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My research is concerned with the relationship of technology and the human as they manifest in play texts and performances. I am interested in such questions as: How do plays, theatre, performance, and the wider world represent the human in identity terms? Or as a subject or object in political, historical, and philosophical terms? Or as a performer or actor, whose acting approach or mode of performance is revelatory of certain assumptions about selfhood and the world? What implications do robot performers have for our understanding of theatre and performance? How do nonhuman subjects (such as robots and AI) manifest on contemporary stages and what are their implications for drama, given they, in theory, ‘live’ forever, cannot die, have enhanced cognitive capacities, and do not, necessarily, take up space in the way humans do? In short, I am concerned with exploring the ways in which theatre is responding to the posthuman condition, characterised by technology’s encroachment upon the ‘natural’ human form and society.
I have worked on two practice-based projects exploring robot performance: the first with the robot, Baxter (2016) and the second with a Nao robot (2019). I continue to research and publish on robot/AI plays and performance. My approaches are informed by theories of posthumanism, robotics, and science fiction, among others.
I am working on a monograph titled Posthuman Theatre, tentatively due for publication Christmas 2024.
I have a co-edited collection (with Siân Adiseshiah), Twenty-first Century Drama: What Happens Now (2016).
I have published on the role of theatre in robotics design, as well as on Simon Stephens, Sarah Kane, and Katie Mitchell.
I welcome enquiries from prospective postgraduate students on research engaging with any aspect of drama and/or performance that is focused on posthuman, or posthumanist, questions and concerns. (Current PhD projects I am supervising include two practice-based projects focusing on table-top role-playing game creation and sci-fi playwriting.)
• 'The Importance of Realism, Character, and Genre: How theatre can support the creation of likeable sociable robots’, International Journal of Social Robotics (forthcoming in 2021). (Refereed journal).
• ‘“Thinking Something Makes It So”: Performing Robots, Mimesis, and the Importance of Character’ in Siân Adiseshiah and Louise LePage (eds.), Twenty-First Century Drama: What Happens Now (Basingstoke: Palgrave, 2016).
• ‘Introduction’, co-written with Siân Adiseshiah (eds.), Twenty-First Century Drama: What Happens Now (Basingstoke: Palgrave, 2016).
• ‘Rethinking Sarah Kane’s Characters: A Human(ist) Form and Politics’. Modern Drama 57.2 (June 2014). (Refereed article.)
• ‘Drama and Performance’. The Year’s Work in Critical and Cultural Theory 22 (2014). Co-authored with Daniel Ploeger. Eds. Neil Badmington and David Tucker. doi:10.1093/ywcct/mbu016
The Year’s Work in Critical and Cultural Theory is a companion volume to The Year’s Work in English Studies, and is published by Oxford University Press. (12,000-word chapter) The volume provides a narrative bibliography of published work, recording significant debates and issues of interest across a broad range of research in the humanities and social sciences.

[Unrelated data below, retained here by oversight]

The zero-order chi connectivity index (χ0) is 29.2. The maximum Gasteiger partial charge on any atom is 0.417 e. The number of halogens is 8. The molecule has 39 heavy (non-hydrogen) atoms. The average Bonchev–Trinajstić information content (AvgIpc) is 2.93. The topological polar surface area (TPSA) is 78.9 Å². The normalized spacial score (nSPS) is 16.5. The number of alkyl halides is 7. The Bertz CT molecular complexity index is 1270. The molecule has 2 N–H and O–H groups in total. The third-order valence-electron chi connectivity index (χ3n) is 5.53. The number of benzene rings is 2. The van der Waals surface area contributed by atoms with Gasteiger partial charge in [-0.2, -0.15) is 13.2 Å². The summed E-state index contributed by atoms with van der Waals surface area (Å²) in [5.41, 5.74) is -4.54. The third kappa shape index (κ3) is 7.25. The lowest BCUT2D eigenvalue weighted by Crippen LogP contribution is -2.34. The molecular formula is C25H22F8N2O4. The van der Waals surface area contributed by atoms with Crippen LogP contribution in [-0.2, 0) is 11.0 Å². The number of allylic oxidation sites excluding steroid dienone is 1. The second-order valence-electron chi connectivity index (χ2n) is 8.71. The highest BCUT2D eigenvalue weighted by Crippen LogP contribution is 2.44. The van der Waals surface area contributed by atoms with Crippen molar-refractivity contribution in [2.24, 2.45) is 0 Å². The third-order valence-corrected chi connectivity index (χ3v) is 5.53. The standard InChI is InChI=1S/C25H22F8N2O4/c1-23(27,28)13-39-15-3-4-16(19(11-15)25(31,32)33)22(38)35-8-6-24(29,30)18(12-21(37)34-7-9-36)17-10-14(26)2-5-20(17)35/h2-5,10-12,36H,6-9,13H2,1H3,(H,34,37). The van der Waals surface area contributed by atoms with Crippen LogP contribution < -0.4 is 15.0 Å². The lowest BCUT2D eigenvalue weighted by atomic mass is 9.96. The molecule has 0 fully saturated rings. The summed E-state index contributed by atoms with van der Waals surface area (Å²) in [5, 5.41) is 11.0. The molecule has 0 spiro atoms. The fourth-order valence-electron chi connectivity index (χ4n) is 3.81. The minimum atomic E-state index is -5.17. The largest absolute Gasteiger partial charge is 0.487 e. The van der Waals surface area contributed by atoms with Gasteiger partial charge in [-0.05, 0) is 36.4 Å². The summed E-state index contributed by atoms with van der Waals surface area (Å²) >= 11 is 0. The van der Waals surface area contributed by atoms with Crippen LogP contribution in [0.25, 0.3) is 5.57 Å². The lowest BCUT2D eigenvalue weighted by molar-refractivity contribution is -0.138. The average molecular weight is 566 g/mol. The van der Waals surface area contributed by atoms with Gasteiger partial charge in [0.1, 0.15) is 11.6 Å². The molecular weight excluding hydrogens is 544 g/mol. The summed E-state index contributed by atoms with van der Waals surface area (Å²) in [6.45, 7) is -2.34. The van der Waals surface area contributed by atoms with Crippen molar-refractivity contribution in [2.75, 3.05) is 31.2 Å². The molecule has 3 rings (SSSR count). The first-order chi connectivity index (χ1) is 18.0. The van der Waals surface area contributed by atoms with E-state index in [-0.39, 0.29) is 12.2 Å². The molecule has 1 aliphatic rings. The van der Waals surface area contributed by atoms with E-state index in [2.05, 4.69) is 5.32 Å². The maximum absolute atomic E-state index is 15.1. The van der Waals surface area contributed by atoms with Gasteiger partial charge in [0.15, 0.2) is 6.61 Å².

• 'Turning the Page – A Conference on New Writing.' Contemporary Theatre Review 24.2 (2014): 288-291.
• ‘Posthuman Sarah Kane.’ Contemporary Theatre Review 18.3 (August 2008): 401-3.
• ‘Posthuman Perspectives and Postdramatic Theatre: The Theory and Practice of Hybrid Ontology in Katie Mitchell’s Waves’. Culture, Language and Representation 6 (2008): 137-50. (Edited article)
• Twenty-First Century Drama: What Happens Now (Basingstoke: Palgrave, 2016). Co-edited with Siân Adiseshiah. Contributors include: Elaine Aston, Nadine Holdsworth, Una Chaudhuri, Mary Luckhurst, Chris Megson, Steve Bottoms, Emma Cox, Trish Reid, Paola Botham, Mark O’Thomas, Louise Owen, Marie Kelly, Siân Adiseshiah, and Louise LePage.
• ‘Editorial’. Platform: Journal of Theatre and Performing Arts 6.2 (Summer 2012): 5-9. I co-edited this journal issue with Adam Alston.
• ‘Tim Crouch and Dan Rebellato in Conversation’. Platform: Journal of Theatre and Performing Arts 6.2 (Summer 2012): 13-27.
• ‘Things that always tend to happen in Simon Stephens’ plays’. A 27-minute film featuring Dan Rebellato, Chris Megson, Aleks Sierz, and Louise LePage. Edited by Louise LePage. ‘Interventions’, Contemporary Theatre Review (2016). http://www.contemporarytheatrereview.org/2016/things-that-always-tend-to-happen-in-simon-stephens-plays/
• ‘Machine-Hamlet: To be, or not to be’. A short film whose subject is the rehearsals for a performance of Hamlet, where Hamlet is performed by a sociable industrial robot called Baxter. https://www.youtube.com/watch?v=CrOTmyZcwO0
• ‘Inside Robot Theatre: What Happens When Robots (and Children) Take to the Stage?’ 16 April 2016 in the Bulmershe Theatre, Department of Film, Theatre & Television, University of Reading. For transcript and film of the event, visit www.robottheatre.co.uk
A website I have recently constructed in order to disseminate my research.
• Rev. of Great Lengths: Seven Works of Marathon Theater, by Jonathan Kalb. The Theatre Annual: A Journal of Performance Studies 65 (2012): 101-103.
• Rev. of Modern British Playwriting: The 1990s, by Aleks Sierz. Platform: Journal of Theatre and Performing Arts 7.1 (Spring 2013): 80-83.